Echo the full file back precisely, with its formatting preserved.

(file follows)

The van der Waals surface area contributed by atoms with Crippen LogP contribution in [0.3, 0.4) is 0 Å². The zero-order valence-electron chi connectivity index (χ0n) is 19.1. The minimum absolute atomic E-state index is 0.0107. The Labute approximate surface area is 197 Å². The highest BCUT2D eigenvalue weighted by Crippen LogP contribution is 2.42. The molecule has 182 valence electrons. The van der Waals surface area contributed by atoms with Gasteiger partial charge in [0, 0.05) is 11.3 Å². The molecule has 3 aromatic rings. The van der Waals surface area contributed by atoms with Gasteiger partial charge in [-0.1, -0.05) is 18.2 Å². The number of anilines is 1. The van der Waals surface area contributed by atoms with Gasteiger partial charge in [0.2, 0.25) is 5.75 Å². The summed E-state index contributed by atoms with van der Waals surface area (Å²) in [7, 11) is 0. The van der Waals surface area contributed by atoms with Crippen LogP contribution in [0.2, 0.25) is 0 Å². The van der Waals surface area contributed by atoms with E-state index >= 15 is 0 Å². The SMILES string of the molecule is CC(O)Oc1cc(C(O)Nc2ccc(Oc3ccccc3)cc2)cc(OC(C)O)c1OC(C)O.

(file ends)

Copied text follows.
The van der Waals surface area contributed by atoms with Crippen LogP contribution in [0.3, 0.4) is 0 Å². The zero-order valence-electron chi connectivity index (χ0n) is 19.1. The minimum absolute atomic E-state index is 0.0107. The Labute approximate surface area is 197 Å². The highest BCUT2D eigenvalue weighted by Crippen LogP contribution is 2.42. The molecule has 182 valence electrons. The van der Waals surface area contributed by atoms with Gasteiger partial charge in [0, 0.05) is 11.3 Å². The molecule has 3 aromatic rings. The van der Waals surface area contributed by atoms with Gasteiger partial charge in [-0.1, -0.05) is 18.2 Å². The number of anilines is 1. The van der Waals surface area contributed by atoms with Gasteiger partial charge in [0.2, 0.25) is 5.75 Å². The summed E-state index contributed by atoms with van der Waals surface area (Å²) in [7, 11) is 0. The van der Waals surface area contributed by atoms with Crippen LogP contribution in [0.2, 0.25) is 0 Å². The van der Waals surface area contributed by atoms with E-state index >= 15 is 0 Å². The SMILES string of the molecule is CC(O)Oc1cc(C(O)Nc2ccc(Oc3ccccc3)cc2)cc(OC(C)O)c1OC(C)O.